Collaboration and competition on a Wiki : the praxis of online social learning to improve academic writing and research in under-graduate students
Carroll, Julie-Anne, Adkins, Barbara A., Diaz, Abbey, Meiklejohn, Judith, & Newcomb, Michelle (2013) Collaboration and competition on a Wiki : the praxis of online social learning to improve academic writing and research in under-graduate students. Australasian Journal of Educational Technology, 29(4), pp. 513-525.
The number of internet users in Australia has been steadily increasing, with over 10.9 million people currently subscribed to an internet provider (ABS, 2011). Over the past year, the most avid users of the Internet were 15 – 24 year olds, with approximately 95% accessing the internet on a regular basis (ABS, Social Trends, 2011). While the internet, in particularly Web 2.0, has been described as fundamental to higher education students, social and leisure internet tools are also increasingly being used by these students to generate and maintain their social and professional networks and interactions (Duffy & Bruns, 2006). Rapid technological advancements have enabled greater and faster access to information for learning and education (Hemmi et al, 2009; Glassman & Kang, 2011). As such, we sought to integrate interactive, online social media into the assessment profile of a Public Health undergraduate cohort at the Queensland University of Technology (QUT). The aim of this exercise was to engage undergraduate students to both develop and showcase their research on a range of complex, contemporary health issues within the online forum of Wikispaces for review and critique by their peers. We applied Bandura’s Social Learning Theory (SLT) to analyse the interactive processes from which students developed deeper and more sustained learning, and via which their overall academic writing standards were enriched. This paper outlines the assessment task, and the students’ feedback on their learning outcomes in relation to the Attentional, Retentional, Motor Reproduction, and Motivational Processes outlined by Bandura in SLT. We conceptualise the findings in a theoretical model, and discuss the implications for this approach within the broader tertiary environment.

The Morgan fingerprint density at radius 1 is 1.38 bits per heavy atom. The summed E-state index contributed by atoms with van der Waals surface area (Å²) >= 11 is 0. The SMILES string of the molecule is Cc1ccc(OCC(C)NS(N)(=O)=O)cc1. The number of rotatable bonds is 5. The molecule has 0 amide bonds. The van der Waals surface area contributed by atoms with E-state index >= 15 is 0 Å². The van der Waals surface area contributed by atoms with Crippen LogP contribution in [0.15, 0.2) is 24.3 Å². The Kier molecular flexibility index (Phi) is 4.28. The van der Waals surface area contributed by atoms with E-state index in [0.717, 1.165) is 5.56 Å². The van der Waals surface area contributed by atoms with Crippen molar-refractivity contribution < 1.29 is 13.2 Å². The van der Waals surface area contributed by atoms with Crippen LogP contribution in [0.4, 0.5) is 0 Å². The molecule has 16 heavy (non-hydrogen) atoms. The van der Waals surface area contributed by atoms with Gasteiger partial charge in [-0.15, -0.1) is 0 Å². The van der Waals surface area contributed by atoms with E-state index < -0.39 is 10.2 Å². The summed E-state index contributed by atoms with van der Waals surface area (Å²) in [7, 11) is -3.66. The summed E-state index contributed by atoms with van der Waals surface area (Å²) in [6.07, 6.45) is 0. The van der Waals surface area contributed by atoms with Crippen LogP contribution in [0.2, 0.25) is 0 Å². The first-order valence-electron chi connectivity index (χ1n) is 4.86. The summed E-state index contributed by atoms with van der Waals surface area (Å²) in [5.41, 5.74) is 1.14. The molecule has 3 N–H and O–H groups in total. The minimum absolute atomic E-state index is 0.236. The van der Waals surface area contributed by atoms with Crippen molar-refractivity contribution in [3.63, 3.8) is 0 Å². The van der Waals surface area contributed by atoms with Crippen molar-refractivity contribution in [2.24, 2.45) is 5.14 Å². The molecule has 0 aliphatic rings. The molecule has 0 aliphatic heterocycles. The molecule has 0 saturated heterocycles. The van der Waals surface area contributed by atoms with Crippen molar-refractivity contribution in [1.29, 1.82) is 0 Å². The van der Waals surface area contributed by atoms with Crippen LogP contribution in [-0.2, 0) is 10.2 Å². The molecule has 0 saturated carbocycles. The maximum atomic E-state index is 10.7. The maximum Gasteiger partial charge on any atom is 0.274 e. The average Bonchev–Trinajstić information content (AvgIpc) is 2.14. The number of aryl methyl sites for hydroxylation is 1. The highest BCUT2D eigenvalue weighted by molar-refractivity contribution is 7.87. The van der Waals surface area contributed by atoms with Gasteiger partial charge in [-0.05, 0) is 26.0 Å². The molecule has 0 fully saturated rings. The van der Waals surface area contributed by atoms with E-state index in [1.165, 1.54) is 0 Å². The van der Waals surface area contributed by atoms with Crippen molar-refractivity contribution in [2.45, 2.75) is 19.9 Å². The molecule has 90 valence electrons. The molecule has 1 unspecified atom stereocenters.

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|Item Type:||Journal Article|
|Keywords:||Wikis, Health, Social Theory, Sociology, Pedagogy, HERN|
|Subjects:||Australian and New Zealand Standard Research Classification > TECHNOLOGY (100000) > COMMUNICATIONS TECHNOLOGIES (100500) > Communications Technologies not elsewhere classified (100599)|
Australian and New Zealand Standard Research Classification > EDUCATION (130000) > CURRICULUM AND PEDAGOGY (130200) > Humanities and Social Sciences Curriculum and Pedagogy (excl. Economics Business and Management) (130205)
Australian and New Zealand Standard Research Classification > STUDIES IN HUMAN SOCIETY (160000) > SOCIOLOGY (160800) > Social Theory (160806)
|Divisions:||Current > Schools > School of Design|
Current > QUT Faculties and Divisions > Creative Industries Faculty
Current > QUT Faculties and Divisions > Faculty of Health
Past > Institutes > Institute for Creative Industries and Innovation
Current > Institutes > Institute of Health and Biomedical Innovation
Current > Schools > School of Public Health & Social Work
|Copyright Owner:||Copyright 2012 Australasian Society for Computers in Learning in Tertiary Education (A S C I L I T E)|
|Deposited On:||07 Nov 2012 08:40|
|Last Modified:||02 Oct 2013 10:43|
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